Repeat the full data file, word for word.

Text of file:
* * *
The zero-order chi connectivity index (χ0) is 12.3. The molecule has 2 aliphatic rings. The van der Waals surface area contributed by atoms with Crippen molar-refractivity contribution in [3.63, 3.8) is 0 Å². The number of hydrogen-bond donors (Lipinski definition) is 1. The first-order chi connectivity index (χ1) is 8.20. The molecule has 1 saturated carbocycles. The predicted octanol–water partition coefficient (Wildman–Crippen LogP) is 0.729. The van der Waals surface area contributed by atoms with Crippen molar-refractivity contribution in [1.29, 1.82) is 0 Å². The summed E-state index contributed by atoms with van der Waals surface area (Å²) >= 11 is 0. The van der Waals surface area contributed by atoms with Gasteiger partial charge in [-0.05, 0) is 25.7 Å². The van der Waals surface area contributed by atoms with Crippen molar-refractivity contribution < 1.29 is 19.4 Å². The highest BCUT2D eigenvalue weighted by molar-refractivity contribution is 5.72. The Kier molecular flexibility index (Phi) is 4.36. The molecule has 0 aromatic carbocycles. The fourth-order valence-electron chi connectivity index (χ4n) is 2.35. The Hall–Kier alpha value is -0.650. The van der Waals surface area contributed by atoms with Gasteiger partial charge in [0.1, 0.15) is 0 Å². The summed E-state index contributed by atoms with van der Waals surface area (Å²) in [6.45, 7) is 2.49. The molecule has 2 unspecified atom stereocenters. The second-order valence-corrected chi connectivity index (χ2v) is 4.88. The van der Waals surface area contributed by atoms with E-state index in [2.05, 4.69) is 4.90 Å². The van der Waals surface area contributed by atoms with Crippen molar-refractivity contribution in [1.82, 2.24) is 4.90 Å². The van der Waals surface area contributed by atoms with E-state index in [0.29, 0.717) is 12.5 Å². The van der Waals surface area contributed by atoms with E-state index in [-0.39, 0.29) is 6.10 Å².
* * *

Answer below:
The zero-order chi connectivity index (χ0) is 12.3. The molecule has 2 aliphatic rings. The van der Waals surface area contributed by atoms with Crippen molar-refractivity contribution in [3.63, 3.8) is 0 Å². The number of hydrogen-bond donors (Lipinski definition) is 1. The first-order chi connectivity index (χ1) is 8.20. The molecule has 1 saturated carbocycles. The predicted octanol–water partition coefficient (Wildman–Crippen LogP) is 0.729. The van der Waals surface area contributed by atoms with Crippen molar-refractivity contribution in [1.29, 1.82) is 0 Å². The summed E-state index contributed by atoms with van der Waals surface area (Å²) >= 11 is 0. The van der Waals surface area contributed by atoms with Gasteiger partial charge in [-0.05, 0) is 25.7 Å². The van der Waals surface area contributed by atoms with Crippen molar-refractivity contribution < 1.29 is 19.4 Å². The highest BCUT2D eigenvalue weighted by molar-refractivity contribution is 5.72. The Kier molecular flexibility index (Phi) is 4.36. The molecule has 0 aromatic carbocycles. The fourth-order valence-electron chi connectivity index (χ4n) is 2.35. The Hall–Kier alpha value is -0.650. The van der Waals surface area contributed by atoms with Gasteiger partial charge in [0.1, 0.15) is 0 Å². The summed E-state index contributed by atoms with van der Waals surface area (Å²) in [6.45, 7) is 2.49. The molecule has 2 unspecified atom stereocenters. The second-order valence-corrected chi connectivity index (χ2v) is 4.88. The van der Waals surface area contributed by atoms with E-state index in [2.05, 4.69) is 4.90 Å². The van der Waals surface area contributed by atoms with Crippen molar-refractivity contribution in [1.82, 2.24) is 4.90 Å². The van der Waals surface area contributed by atoms with E-state index in [0.29, 0.717) is 12.5 Å². The van der Waals surface area contributed by atoms with E-state index in [-0.39, 0.29) is 6.10 Å².